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November 12th, 2014

Holi from the past to the present


Festivals become more and more interesting for young people. Every year, many
million people on the entire world travel to festivals with different senses. Most of these
events include different music acts, which perform over multiple days. In the last two years,
especially in this summer, a festival with the name Holi became more and more popular.
When young people walk through the streets, colored over their whole body with different
colors, they probably just come from the implied event. However, what is the matter of this
festival, what is it about? Why become teenagers that childish and throw color over
themselves; like little kids would do. These questions and where the Holi-festival really
comes from, will be discussed in this essay.
Holi is one of many Indian spring celebrations, which has its origin in the Hinduism. It
is, however, the most popular and important festival in India by far, why it is also known as
festival of colors. Holi is celebrated at the end of the winter season, on the last full moon
day of the lunar month Phalguna, which is in the western calculation of time around the end
of February or the beginning of March. In the strict sense, the festival actually starts the night
before with a bonfire, made up of all the dried leaves and branches left trough the winter. It is
a way of clearing these and making way for spring. People sing, dance and pray around the
fire. In the past, though, the bonfire was supposed to defeat Holika, the evil of the Hindus.
Moreover, the heat from the flames should symbolize the upcoming hot summer days.
The following morning begins with worshipping the highest divinity of the Hinduism
Krishna. People smear his idol with different colors, to show him their love. Actually, Holi is
not only a festival of the arrival of spring, but also to celebrate the season of love. Then, Holi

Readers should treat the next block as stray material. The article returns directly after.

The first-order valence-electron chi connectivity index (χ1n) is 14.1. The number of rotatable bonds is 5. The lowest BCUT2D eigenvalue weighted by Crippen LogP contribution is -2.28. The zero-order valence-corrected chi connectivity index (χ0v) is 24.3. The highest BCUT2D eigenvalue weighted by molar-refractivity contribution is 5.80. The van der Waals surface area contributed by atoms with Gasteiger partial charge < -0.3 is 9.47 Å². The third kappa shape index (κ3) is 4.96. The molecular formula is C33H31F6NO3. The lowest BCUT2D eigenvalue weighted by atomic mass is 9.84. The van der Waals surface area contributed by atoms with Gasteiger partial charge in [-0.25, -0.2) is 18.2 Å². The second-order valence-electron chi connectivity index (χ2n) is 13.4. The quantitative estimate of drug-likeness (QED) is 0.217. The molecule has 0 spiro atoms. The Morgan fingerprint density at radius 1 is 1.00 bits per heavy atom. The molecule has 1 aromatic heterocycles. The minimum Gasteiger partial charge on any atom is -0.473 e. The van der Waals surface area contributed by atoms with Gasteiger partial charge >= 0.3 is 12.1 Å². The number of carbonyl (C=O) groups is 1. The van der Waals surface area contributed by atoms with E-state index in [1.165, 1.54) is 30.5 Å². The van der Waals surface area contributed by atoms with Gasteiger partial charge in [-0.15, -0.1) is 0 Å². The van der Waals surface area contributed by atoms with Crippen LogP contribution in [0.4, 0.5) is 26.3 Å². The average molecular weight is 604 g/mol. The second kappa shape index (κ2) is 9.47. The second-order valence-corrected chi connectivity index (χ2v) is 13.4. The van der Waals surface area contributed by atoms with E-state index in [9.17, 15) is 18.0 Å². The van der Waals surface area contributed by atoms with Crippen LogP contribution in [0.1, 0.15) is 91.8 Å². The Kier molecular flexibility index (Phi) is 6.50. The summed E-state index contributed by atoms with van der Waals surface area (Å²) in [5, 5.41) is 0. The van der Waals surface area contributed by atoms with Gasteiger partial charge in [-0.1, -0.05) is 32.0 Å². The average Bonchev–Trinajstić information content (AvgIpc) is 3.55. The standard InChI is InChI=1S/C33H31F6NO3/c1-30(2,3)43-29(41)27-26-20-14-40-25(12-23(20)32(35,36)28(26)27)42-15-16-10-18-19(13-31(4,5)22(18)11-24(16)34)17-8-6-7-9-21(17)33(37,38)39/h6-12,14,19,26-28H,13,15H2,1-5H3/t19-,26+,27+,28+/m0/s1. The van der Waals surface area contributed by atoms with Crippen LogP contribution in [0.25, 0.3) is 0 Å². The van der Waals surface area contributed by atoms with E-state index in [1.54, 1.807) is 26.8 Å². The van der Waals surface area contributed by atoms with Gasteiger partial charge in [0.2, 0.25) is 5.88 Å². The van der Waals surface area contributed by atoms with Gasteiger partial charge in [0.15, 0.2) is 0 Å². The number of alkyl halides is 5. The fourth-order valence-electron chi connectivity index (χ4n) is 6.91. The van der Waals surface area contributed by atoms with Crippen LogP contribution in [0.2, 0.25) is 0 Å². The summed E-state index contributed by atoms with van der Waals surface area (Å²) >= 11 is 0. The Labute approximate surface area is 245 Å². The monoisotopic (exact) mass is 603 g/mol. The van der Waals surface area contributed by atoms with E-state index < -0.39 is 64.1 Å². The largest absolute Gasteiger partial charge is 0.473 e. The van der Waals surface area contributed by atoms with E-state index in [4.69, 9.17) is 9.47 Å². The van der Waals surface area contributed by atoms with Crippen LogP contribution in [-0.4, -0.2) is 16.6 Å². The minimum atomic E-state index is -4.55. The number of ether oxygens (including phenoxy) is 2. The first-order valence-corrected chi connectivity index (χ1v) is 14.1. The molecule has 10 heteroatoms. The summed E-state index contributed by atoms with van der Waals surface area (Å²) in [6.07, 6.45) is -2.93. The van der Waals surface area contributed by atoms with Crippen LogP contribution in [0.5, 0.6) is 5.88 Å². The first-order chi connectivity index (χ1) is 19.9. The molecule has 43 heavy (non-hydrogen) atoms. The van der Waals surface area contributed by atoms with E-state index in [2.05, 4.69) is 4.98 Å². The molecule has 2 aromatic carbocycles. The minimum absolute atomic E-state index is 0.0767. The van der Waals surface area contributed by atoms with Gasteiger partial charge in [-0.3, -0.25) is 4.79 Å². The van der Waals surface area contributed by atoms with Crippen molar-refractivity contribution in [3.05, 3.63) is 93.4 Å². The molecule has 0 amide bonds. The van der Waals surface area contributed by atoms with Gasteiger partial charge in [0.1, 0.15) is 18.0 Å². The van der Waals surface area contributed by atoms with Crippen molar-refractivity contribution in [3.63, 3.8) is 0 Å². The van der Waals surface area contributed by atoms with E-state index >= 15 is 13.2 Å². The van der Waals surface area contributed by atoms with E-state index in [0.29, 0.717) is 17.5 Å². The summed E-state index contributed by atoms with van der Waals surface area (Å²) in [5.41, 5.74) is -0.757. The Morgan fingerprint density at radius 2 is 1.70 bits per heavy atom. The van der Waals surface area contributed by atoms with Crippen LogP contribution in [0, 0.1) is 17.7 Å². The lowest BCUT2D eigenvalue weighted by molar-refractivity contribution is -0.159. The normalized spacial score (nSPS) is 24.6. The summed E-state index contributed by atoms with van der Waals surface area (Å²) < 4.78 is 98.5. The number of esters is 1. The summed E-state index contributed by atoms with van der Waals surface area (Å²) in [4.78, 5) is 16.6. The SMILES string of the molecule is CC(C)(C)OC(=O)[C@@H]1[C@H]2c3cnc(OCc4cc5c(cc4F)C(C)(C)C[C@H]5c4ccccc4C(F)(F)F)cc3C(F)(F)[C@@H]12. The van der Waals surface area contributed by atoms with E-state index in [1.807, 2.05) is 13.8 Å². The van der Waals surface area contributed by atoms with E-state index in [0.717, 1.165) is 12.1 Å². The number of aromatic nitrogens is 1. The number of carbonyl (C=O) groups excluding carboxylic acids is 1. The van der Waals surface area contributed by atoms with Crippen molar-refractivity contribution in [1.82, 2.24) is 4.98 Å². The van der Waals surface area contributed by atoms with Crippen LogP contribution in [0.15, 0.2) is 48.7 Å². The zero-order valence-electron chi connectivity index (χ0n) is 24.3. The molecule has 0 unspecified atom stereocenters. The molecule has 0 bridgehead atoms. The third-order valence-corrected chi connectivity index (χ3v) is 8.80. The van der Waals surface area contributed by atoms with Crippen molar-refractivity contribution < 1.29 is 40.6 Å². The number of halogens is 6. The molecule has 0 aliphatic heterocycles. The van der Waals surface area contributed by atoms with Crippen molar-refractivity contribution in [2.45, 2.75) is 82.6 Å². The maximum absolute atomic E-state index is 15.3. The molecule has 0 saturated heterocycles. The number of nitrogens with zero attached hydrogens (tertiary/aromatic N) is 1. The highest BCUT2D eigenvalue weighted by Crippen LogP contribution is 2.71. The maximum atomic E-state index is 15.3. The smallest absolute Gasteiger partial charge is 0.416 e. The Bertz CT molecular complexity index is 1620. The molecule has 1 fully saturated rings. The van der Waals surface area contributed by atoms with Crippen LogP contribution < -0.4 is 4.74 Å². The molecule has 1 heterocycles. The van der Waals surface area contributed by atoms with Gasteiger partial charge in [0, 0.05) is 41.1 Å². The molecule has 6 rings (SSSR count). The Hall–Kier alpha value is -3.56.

is definitely opened.
Holi is a free-for-all carnival of colors (Ebeling, Karin 2010). The duration of the
festival is a minimum of two days, in some regions people even celebrate up to ten days. On
this first day people meet up with relatives and friends and pelt one another with color powder
or colored water. Because of all the painted faces and clothes it is afterwards very difficult to
identify or classify anyone. All people are equal at this day. That is the main purpose of this
colorful event. Social barriers are broken as people of all ages, genders, castes, and wealth
gather together and celebrate the festival. People are hugging each other and wish everyone an
Happy Holi!. In fact, it is said, that one can get away with almost every kind of behavior on
that day by saying buran a mano holi hai, which means dont mind, it is Holi. In addition
to the boisterous nature of Holi, it is a great opportunity for family members to get together,

share gifts, eat special foods, and decorate their homes. All in all, this is one of the most
spirited and beloved festivals of the Hindu calendar.
Meanwhile, this colorful festival is very popular for young people all around the world;
also in Germany, however, without the actual religious background. On these, so to say,
party-events, people come together to celebrate amity and togetherness. In 2013, Holi
Festival of Colors hosted nearly 300,000 participants at locations all over the world. In
contrast to India, where Holi is celebrated at the beginning of spring, the Holi-inspired
festivals are normally adapted to the local weather and holidays. Beside the parties, there also
exist other events, which grew out of Holi. For example The Color Run, a five-kilometer run,
in which the participants get pelted with the colors after every other kilometer.
Critics claim the Holi-themed events to be a profit-making commercialization of the
religious tradition of India. Probably, only the fewest visitors really know, that the event has
its origins in India and has a deeper meaning for the people there. In contrast, for people in
other countries, like in Germany, the festival only stands for partying with loud techno music,
drinking and throwing around with the colors additionally. Videos and posters promoting for
the events only show young people with beer in their hands and partying hard. This contrast is
disturbing and lacks the traditional range and depth of Holi just to have a new trend for the
glutted young people in the western countries. What a shame!

References:
Colors of India; About Holi
http://www.colorsofindia.com/holi/aboholi.htm
Gabriele Steinhauser (10/03/2013); The Wall Street Journal; A spring celebration of Love
http://online.wsj.com/news/articles/SB10001424052702304795804579096813960372646
Hamburger Abendblatt, H. Jacobs (05/09/2014); Holi Festival das Geschft mit dem bunten Pulver
http://www.abendblatt.de/wirtschaft/article127797596/Holi-Festivals-das-Geschaeft-mit-dembunten-Pulver.html
Huff Post RELIGION (03/16/2014); Holi 2014: Festival of Colors Celebrates Spring
http://www.huffingtonpost.com/2014/03/16/holi-2014_n_4965026.html
Indien Aktuell (03/14/2014); Holi Das Fest der Farben
http://www.indienaktuell.de/magazin/kultur/holi-das-fest-der-farben-648941
Visit Berlin (11/05/2013); Holi Festival of Colors
http://www.visitberlin.de/en/event/05-11-2013/holi-festival-of-colours